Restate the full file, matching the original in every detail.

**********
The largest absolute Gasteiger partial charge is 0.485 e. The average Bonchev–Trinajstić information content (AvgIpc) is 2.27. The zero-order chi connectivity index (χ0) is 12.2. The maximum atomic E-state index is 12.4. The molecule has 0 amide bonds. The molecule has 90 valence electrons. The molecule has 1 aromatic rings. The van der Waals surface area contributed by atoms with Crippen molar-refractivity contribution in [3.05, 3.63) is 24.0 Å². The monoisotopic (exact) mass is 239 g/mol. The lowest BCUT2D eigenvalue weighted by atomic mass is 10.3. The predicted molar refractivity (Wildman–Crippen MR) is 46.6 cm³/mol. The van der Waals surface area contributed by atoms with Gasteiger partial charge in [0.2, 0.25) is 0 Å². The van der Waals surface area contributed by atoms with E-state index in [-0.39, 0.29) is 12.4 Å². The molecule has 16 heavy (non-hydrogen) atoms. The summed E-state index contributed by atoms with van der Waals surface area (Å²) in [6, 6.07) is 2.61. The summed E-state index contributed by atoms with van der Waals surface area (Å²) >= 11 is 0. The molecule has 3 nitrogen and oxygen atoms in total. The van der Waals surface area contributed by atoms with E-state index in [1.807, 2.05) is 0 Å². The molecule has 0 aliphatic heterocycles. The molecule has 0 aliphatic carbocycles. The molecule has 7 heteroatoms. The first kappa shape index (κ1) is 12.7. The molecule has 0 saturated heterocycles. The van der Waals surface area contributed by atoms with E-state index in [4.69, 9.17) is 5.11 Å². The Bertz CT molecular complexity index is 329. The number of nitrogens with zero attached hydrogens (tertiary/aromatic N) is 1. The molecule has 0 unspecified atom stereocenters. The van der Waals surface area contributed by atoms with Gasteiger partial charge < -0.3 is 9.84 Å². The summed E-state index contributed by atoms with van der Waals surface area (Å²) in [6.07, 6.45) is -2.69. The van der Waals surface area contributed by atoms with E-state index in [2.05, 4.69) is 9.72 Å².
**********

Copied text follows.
The largest absolute Gasteiger partial charge is 0.485 e. The average Bonchev–Trinajstić information content (AvgIpc) is 2.27. The zero-order chi connectivity index (χ0) is 12.2. The maximum atomic E-state index is 12.4. The molecule has 0 amide bonds. The molecule has 90 valence electrons. The molecule has 1 aromatic rings. The van der Waals surface area contributed by atoms with Crippen molar-refractivity contribution in [3.05, 3.63) is 24.0 Å². The monoisotopic (exact) mass is 239 g/mol. The lowest BCUT2D eigenvalue weighted by atomic mass is 10.3. The predicted molar refractivity (Wildman–Crippen MR) is 46.6 cm³/mol. The van der Waals surface area contributed by atoms with Gasteiger partial charge in [0.2, 0.25) is 0 Å². The van der Waals surface area contributed by atoms with E-state index in [-0.39, 0.29) is 12.4 Å². The molecule has 16 heavy (non-hydrogen) atoms. The summed E-state index contributed by atoms with van der Waals surface area (Å²) in [6, 6.07) is 2.61. The summed E-state index contributed by atoms with van der Waals surface area (Å²) >= 11 is 0. The molecule has 3 nitrogen and oxygen atoms in total. The van der Waals surface area contributed by atoms with E-state index in [1.807, 2.05) is 0 Å². The molecule has 0 aliphatic heterocycles. The molecule has 0 aliphatic carbocycles. The molecule has 7 heteroatoms. The first kappa shape index (κ1) is 12.7. The molecule has 0 saturated heterocycles. The van der Waals surface area contributed by atoms with E-state index in [4.69, 9.17) is 5.11 Å². The Bertz CT molecular complexity index is 329. The number of nitrogens with zero attached hydrogens (tertiary/aromatic N) is 1. The molecule has 0 unspecified atom stereocenters. The van der Waals surface area contributed by atoms with Gasteiger partial charge < -0.3 is 9.84 Å². The summed E-state index contributed by atoms with van der Waals surface area (Å²) in [6.07, 6.45) is -2.69. The van der Waals surface area contributed by atoms with E-state index in [2.05, 4.69) is 9.72 Å².